Wind Ensemble tackles Stravinsky

by Kourtney Kawano | 4/29/15 5:23pm

After exploring the works of Shakespeare in the fall and spending an evening in Metropolis this past winter, the Dartmouth College Wind Ensemble will conclude their 2014-2015 season this Saturday by featuring work from several 20th-century composers. In the Spaulding Auditorium concert — titled “Stravinsky and Friends” and featuring work by the Russian composer Igor Stravinsky as well as composers from France and Belgium — the wind ensemble will explore the “strong connection” between the featured composers, Hopkins Center student relations advisor and wind ensemble member Ryan McWilliams ’14 said.

“You can really see it come together, especially toward the end of the term as you get closer to the concert date,” McWilliams said. “When things start to gel — especially on this material, which is really difficult and professional-level stuff — it’s exciting to see that come together.”

As in many of the ensemble’s past concerts, Saturday’s performance will center around one featured piece of music and several accompanying compositions selected by director Matthew Marsit, according to the performance’s playbill. In the playbill, Marsit wrote that he chose Stravinsky’s “Concerto for Piano and wind Instruments” (1923) after soloist Scott Smedinghoff, a graduate student in mathematics, approached him nearly a year ago to express interest in performing the piece alongside the wind ensemble. Marsit then selected additional works based on Stravinsky’s connections to composers writing throughout Western Europe in the same time period.

Smedinghoff said that while Marsit first encouraged him to think about performing the Stravinsky piece, he decided on his own that he wanted to approach Marsit and ask to audition for the part.

“Eventually I came back to [Marsit] and told him, ‘It would be really awesome if I could play this with the wind ensemble,’” Smedinghoff said. “He asked me if I could prepare it just to play for him [first] — it’s a very difficult work to put together, and he wanted to make sure I was rock solid before he actually committed to putting it on the schedule for this year.”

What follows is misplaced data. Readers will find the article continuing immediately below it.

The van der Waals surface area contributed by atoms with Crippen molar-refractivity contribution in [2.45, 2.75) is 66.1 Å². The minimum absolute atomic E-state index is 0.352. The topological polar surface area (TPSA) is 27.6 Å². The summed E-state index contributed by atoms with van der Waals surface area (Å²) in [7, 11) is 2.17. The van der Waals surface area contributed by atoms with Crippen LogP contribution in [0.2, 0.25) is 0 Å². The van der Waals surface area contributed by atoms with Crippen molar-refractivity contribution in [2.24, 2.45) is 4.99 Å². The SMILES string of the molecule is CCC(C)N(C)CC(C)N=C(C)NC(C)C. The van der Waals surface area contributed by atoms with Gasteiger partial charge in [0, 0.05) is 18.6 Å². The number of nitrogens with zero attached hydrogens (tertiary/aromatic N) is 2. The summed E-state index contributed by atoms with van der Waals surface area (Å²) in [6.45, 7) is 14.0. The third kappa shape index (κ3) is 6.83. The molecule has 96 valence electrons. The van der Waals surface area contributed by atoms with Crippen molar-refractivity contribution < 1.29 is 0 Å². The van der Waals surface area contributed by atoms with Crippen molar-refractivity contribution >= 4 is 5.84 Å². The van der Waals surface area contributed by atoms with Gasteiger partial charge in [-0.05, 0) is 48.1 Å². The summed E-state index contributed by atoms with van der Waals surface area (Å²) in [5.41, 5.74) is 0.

In addition to the work by Stravinsky, the concert will also feature work by French composer Florent Schmitt, a member of the artistic cooperative “Les Apaches” that included Stravinsky, Spanish composer Manuel De Falla and French composer Maurice Ravel among its members, according to the program notes. Building on each other’s influences, some of these artists shared similar styles, content and harmonic language, McWilliams said.

“They would review each other’s work, and they would promote each other’s performances and attend them,” McWilliams said. “It was a group collaboration, or a collective of composers. They would all support each other in these works.”

As a testament to this important collaboration and the links between Stravinsky and the other featured artists, Marsit will open the concert with Schmitt’s “Dionysiaques, Op. 62” (1914), a challenging 11-minute composition that features climactic tuttis by the entire ensemble and chromatic shifts, according to the performance’s program notes. Following an intermission, the performance will also feature Alexander Arutiunian’s “Concerto for Trumpet and Symphonic Band” (1950), featuring soloist Ben Meyer ’15.

Like Smedinghoff, Meyer also initially approached Marsit about performing a solo in the spring concert. Meyer, who has performed in the wind ensemble since his freshman fall, said that he approached Marsit because he was interested in performing a solo piece near the end of the year in part as a culminating experience for his “most formal” musical outlet on campus. Meyer is also a member of two campus bands.

“The program as a whole is really lively and bombastic in many ways,” Meyer said. “All the music is great and [Marsit] has done a phenomenal job of preparing us. He’s a terrific leader and musician and a great person, and it’s just such an honor to be able to play with him and for him and that he had faith in me to be able to do this.”

McWilliams, who played in the wind ensemble as a student at Dartmouth, echoed Meyer’s praise of Marsit.

“He’s really taken the ensemble and pushed it beyond what it had been doing in previous years,” McWilliams said.

Mallory Rutigliano ’17, who performs with the group and serves as the ensemble’s librarian, said that the wind ensemble does not always play with soloists and that their addition to the concert this spring had been a “wonderful transition.”

“As usual, we started just practicing with the ensemble, and then as we went along we started practicing with the soloists,” she said. “It was really great to see that transformation from playing with just the winds and the brass to playing with the soloists.”

“Stravinsky and Friends” will take place at 8 p.m. this Saturday. Tickets range from five to 10 dollars.